# Hermiticity of the Lagrangian in QFT

Why must the Lagrangian (density) of a given quantum field theory (QFT) be Hermitian?

It's something that is mentioned, but not really explained (as far as I can tell) in Srednicki's QFT book, however, I was under the impression that the Lagrangian itself is not and observable (since it is not uniquely defined). Given this, why does one require it to be Hermitian? Is it simply because the Hamiltonian is an observable, and since it is related to the Lagrangian via a Legendre transform, it is required to be real?! e.g. for scalar QFT $$\mathcal{H}=\pi_{\phi}\dot{\phi}-\mathcal{L}$$ and so $$\mathcal{H}=\mathcal{H}^{\dagger}\Rightarrow\pi_{\phi}\dot{\phi}-\mathcal{L}=\pi_{\phi}\dot{\phi}-\mathcal{L}^{\dagger}\Rightarrow\mathcal{L}=\mathcal{L}^{\dagger}.$$

• @user35305 By definition. If nothing else, consider that the action has dimensions of $\text{energy}\cdot\text{time}$ and appears as a probability amplitude $\exp(-\mathrm{i}S/\hbar)$ in the path integral. What would you make of a complex-valued energy and a probability amplitude that isn't a complex unit vector? – ACuriousMind Feb 13 '17 at 12:52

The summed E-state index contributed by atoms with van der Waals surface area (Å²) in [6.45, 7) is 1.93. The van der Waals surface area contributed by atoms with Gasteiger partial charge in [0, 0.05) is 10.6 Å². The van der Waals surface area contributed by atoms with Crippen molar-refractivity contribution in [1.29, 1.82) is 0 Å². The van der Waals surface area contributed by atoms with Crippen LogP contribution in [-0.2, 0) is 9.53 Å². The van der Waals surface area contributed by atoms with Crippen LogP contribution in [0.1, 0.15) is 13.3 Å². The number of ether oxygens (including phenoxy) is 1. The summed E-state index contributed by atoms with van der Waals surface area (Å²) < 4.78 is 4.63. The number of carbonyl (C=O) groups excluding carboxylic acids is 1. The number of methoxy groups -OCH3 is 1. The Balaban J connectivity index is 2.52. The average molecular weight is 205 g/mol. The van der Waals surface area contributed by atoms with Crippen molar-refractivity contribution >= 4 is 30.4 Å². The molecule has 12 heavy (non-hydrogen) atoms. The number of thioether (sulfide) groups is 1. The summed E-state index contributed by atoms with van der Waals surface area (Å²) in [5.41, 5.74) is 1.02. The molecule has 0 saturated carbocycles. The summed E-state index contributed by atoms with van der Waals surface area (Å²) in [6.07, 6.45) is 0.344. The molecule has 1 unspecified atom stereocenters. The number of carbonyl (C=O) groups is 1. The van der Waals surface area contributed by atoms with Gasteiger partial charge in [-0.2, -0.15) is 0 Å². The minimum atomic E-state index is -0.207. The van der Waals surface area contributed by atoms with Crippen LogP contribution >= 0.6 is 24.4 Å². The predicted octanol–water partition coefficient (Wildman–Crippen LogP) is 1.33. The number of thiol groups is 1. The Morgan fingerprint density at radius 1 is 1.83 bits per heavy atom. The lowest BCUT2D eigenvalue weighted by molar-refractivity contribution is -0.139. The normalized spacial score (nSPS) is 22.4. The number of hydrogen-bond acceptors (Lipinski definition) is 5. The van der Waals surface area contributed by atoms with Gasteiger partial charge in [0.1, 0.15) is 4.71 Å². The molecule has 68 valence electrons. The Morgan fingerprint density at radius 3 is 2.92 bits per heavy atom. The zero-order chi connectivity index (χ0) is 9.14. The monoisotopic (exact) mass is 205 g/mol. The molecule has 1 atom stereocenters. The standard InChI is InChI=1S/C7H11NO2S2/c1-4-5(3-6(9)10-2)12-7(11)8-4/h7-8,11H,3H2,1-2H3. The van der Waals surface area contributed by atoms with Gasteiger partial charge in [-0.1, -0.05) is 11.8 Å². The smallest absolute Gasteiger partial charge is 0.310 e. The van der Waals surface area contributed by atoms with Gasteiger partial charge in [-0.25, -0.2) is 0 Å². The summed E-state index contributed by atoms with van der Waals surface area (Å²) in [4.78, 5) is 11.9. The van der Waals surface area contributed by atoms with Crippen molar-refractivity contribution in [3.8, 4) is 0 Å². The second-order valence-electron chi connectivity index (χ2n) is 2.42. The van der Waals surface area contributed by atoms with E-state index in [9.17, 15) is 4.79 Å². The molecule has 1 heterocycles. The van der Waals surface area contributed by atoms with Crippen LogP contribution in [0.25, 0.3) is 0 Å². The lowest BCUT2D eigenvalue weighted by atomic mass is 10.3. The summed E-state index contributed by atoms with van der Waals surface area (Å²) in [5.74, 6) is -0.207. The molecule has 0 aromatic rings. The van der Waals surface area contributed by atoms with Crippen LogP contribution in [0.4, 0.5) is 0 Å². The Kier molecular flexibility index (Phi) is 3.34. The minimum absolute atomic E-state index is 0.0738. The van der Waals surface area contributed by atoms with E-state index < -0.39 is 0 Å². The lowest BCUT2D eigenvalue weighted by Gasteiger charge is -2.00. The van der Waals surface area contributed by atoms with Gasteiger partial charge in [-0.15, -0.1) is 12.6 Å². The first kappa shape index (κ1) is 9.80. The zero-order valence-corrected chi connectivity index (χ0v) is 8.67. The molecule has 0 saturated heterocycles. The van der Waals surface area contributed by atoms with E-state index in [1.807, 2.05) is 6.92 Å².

In addition to being Lorentz-invariant, the action $I$ is required to be real. This is because we want just as many field equations as there are fields. By breaking up any complex field into their real and imaginary parts, we can always think of $I$ as being a functional only of a number of real fields, say $N$ of them. If $I$ were complex, with independent real and imaginary parts, then the real and imaginary parts of the conditions that $I$ be stationary (the Euler-Lagrange equations) would yield $2N$ field equations for $N$ fields, too many to be satisfied except in special cases. We will see in the next section that the reality if the action also ensures that the generators of various symmetry transformations are Hermitian operators.